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With two year old Freddy's love of art we go through an inordinate amount of paper in the Sandemp house. For basic drawing we use cheap printer paper, but when it comes to painting and sticking we prefer to use a better quality paper that doesn't go quite as soggy when exposed to paint or glue. There are many different brands of white paper available, but ours comes from the ELC and is their "Bits & Basics" White Paper that is supplied in a pad of sixty sheets, costing £1.50. Rather than paying full price for any of our art supplies, I wait until the ELC hold one of their regular half price Arts&Crafts events to stock up, meaning that each pad cost me a very reasonable 70p.
This A4 paper is a very bright white and a good weight, certainly far thicker than printer paper, meaning that it feels far more expensive than the 2.2p per sheet that it costs (or 1.1p/sheet I paid). Rather than the sheets being loose in a package, they are supplied in a pad which means that you can either pull each sheet free before use or use the pad as a sketch book keeping the sheets together. When removing the first sheet from the pad I do find that it tends to tear a little at the top if not enough care is taken, but there again I find this with most pads of this type. Once the top sheet is removed, the following sheets are much easier to remove and far less likely to tear.
We use this paper with a variety of different drawing and painting materials (most of which we also bought from the ELC) and find it works well with most (if not all of them). When using coloured pencils, the paper picks the colour up well and is far less likely to tear or puncture when attacked a little too vigorously with a sharp pencil tip, but I must say that we don't usually waste this paper for simple pencil drawings as the far cheaper printer paper is more than acceptable for this. Crayons similarly transfer their colour to this paper well, leaving vibrant drawings, but again cheap printer paper is more than up to the job of dealing with crayons. Where we do use this paper with pencils and crayons is when the resultant picture is going to be a gift, as the slightly thicker, brighter white paper simply looks nicer.
When painting at the table, this is the paper we will use, as it is thick enough to allow the paint to sit on the surface and not soak all the way through, even when Freddy is being very over-enthusiastic. We also use this paper for when using felt tips, and while the ink does soak through to a certain extent, it doesn't soak through so badly that it marks the table beneath or turn the paper into a soggy mess. Another craft material we use only with this paper is a set of ELC Easy Painters, these self-contained painters, work a little like a felt tip but are filled with a very runny paint that tends to soak straight through cheap paper, but work well with this paper.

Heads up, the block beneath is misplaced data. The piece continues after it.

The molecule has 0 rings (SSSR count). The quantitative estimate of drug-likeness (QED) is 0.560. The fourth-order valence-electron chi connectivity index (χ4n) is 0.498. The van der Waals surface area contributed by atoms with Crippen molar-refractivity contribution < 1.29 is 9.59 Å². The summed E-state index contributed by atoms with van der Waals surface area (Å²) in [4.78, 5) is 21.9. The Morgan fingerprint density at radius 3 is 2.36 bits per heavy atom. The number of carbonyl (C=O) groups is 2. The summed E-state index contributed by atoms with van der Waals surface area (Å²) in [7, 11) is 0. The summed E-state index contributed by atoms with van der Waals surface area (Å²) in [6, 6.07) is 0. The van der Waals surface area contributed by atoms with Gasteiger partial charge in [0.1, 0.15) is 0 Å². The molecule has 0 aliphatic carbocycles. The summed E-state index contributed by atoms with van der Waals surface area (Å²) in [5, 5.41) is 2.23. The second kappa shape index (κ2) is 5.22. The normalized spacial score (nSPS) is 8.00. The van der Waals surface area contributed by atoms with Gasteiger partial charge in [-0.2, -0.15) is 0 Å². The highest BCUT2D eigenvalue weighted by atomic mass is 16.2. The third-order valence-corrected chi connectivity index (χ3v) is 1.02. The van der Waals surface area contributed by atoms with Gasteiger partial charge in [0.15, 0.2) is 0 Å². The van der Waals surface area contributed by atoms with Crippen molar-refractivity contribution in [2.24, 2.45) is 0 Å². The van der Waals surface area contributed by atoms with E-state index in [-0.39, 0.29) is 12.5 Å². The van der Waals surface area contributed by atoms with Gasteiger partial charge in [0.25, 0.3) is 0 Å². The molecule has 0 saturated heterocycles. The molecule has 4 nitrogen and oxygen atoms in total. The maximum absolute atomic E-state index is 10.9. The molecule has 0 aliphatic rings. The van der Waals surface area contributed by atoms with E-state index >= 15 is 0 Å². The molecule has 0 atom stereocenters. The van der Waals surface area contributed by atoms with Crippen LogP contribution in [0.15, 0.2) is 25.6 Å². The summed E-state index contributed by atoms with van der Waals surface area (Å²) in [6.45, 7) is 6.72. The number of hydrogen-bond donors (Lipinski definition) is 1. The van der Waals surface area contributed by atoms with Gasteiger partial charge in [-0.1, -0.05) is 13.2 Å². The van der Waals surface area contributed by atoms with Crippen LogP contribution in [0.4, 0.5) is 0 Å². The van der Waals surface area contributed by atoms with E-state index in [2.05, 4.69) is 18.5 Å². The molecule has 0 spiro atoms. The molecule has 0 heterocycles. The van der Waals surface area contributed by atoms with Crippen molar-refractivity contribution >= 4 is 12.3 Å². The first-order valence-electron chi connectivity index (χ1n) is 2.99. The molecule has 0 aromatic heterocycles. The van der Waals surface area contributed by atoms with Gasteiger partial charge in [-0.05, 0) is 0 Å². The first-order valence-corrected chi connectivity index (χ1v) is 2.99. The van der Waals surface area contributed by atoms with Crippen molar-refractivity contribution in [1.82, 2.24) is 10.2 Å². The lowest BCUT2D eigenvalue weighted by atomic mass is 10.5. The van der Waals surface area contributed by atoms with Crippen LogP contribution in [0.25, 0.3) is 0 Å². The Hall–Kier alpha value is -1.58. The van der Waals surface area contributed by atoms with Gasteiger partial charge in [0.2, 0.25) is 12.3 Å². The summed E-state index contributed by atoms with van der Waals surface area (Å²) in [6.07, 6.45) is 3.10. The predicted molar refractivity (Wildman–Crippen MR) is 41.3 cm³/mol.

When using PVA glue, this paper performs similarly to when painting, the glue does soak in a little, but the paper doesn't turn into a soggy mess and anything glued to it stays stuck (depending on the quality of the glue). Although this paper isn't the best for making rubbings (it's a little too thick, meaning more pressure is needed to get a pattern), it is great for doing a colour wash over a crayon picture. This involves drawing a picture with a crayon and then washing over it with very watered down poster paint and as you can imagine this means the paper gets very wet. I must say that even when soaking wet this particular paper holds together very well, we did try this activity once with printer paper and the paper ripped as soon as it was lifted to dry, but with this paper I can move it from the art table to drying area without worrying that it is going to fall apart.
Although considerably more expensive than simply using cheap printer paper for all arts & crafts activities, the ELC White Paper, is far superior when it comes to painting or using felt tips. We have bought and used many, many of these pads, with there always being at least two in the house ready for when Freddy wants to do messy art. There are countless sheets that have been decorated with drawings, paintings and collages on walls in both our house and those of relatives and you can really tell the difference from those pictures drawn/painted on cheaper paper. We're currently laminating all of Freddy's painting, to make table mats to give at gifts as Christmas, and there's no way I would use anything other than this paper, that manages to balance quality and price perfectly. So I'm giving the ELC White Paper five stars out of five and recommending it as a staple in any arts & craft box.
Stock up on A4 white paper to keep up with your child's creative output.Not suitable for children under 36 months due to small parts. Age range: From 3 years.